If It Will Work in Africa, It Will Work Anywhere (ON: The Power of Now. Curated by Toby Daniels & Craig Hepburn, Social Media Week, 2014)
I’ve felt privileged to be published in this book alongside some of the biggest thinkers of this internet age: Jonah Peretti (CEO of Buzzfeed), author & futurist Douglas Rushkoff, legendary blogger and entrepreneur Seth Godin and my great friend Tricia Wang.
David Rowan, Editor of WIRED magazine said “It’s like WIRED’s fantasy dinner party having access to the talents of Scott Harrison, Jonah Peretti, Nancy Lublin and so many other creative thinkers. ‘On: The Future of Now’ is a brilliant opportunity to understand how technology is changing our world, explained by the very people leading that revolution.”
I encourage you to get the book because all proceeds from the book go straight to charity: water to continue their important work.
Innovation (Doing Ideas, curated by Don Packett, 21 Tanks/Missing Link, 2012)
This was one of the first opportunities I had to contribute to a book. It was a short contribution but I had fun creating it. It was actually a little poetic and reading it in 2016 it challenged me not to settle. You can view my original thoughts on this blog here.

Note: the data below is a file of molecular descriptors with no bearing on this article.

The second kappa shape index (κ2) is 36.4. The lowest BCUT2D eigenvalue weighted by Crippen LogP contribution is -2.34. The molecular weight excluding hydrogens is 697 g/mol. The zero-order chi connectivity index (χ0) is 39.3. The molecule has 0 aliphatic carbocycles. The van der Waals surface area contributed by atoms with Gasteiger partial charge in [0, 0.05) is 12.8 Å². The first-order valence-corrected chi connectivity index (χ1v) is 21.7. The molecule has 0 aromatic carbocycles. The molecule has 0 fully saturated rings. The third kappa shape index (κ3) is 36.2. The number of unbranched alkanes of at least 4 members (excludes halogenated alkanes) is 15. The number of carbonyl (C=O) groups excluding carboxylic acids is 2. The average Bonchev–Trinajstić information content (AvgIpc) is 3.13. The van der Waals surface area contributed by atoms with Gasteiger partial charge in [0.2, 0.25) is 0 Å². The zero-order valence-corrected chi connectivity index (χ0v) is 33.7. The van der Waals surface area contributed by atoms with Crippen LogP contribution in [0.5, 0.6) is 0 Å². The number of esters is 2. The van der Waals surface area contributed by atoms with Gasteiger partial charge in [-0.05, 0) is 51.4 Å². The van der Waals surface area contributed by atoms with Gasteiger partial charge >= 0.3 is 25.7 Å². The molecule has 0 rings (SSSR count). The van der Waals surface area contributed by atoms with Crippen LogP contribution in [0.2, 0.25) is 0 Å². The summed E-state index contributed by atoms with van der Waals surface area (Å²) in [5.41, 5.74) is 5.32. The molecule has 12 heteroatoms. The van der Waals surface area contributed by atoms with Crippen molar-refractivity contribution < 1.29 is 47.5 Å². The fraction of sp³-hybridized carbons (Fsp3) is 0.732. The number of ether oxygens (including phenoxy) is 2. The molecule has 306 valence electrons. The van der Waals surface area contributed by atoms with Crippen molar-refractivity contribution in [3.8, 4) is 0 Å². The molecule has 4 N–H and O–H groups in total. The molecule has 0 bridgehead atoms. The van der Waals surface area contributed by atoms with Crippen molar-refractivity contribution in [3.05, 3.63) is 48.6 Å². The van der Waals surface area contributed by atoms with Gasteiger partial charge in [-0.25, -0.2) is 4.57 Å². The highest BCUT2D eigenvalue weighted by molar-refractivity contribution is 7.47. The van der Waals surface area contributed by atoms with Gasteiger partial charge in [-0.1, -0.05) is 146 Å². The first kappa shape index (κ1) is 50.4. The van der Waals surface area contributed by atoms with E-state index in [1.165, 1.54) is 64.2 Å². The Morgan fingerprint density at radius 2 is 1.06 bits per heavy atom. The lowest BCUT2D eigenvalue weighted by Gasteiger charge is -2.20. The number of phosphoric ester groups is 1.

Where have I been featured?
I’ve had the pleasure of having my work, the work of my team(s) and my perspective featured in hundreds of media outlets over the past decade. There’s a range of these online and I’m happy to sample a few, starting with the more recent ones. To get a better sense of my work I’d recommend:
My Journey So Far, A Conversation with George Issaias
Tracking Digital Trends in East Africa by Ravi Naidoo of Design Indaba
Who are Kenyans on Twitter?
Or this BBC piece on Kenyans on Twitter, that my company, Nendo, asked the BBC’s Pop Up team to do when they were in the country.
If you want a local perspective, my time with Jeff Koinange on Kenya’s #1 talkshow is a good place to start.
The History of Social Media in Kenya
If you want a history of social media (in a lesson) you can look to the context I shared with Jeff on Social Media Day in 2015
Interview on the Voice of America with Jackson Mvunganyi of Upfront Africa
I’ve been a big fan of podcasting, having dabbled with it at Nendo (you can listen to our two podcasts on Waabeh.com)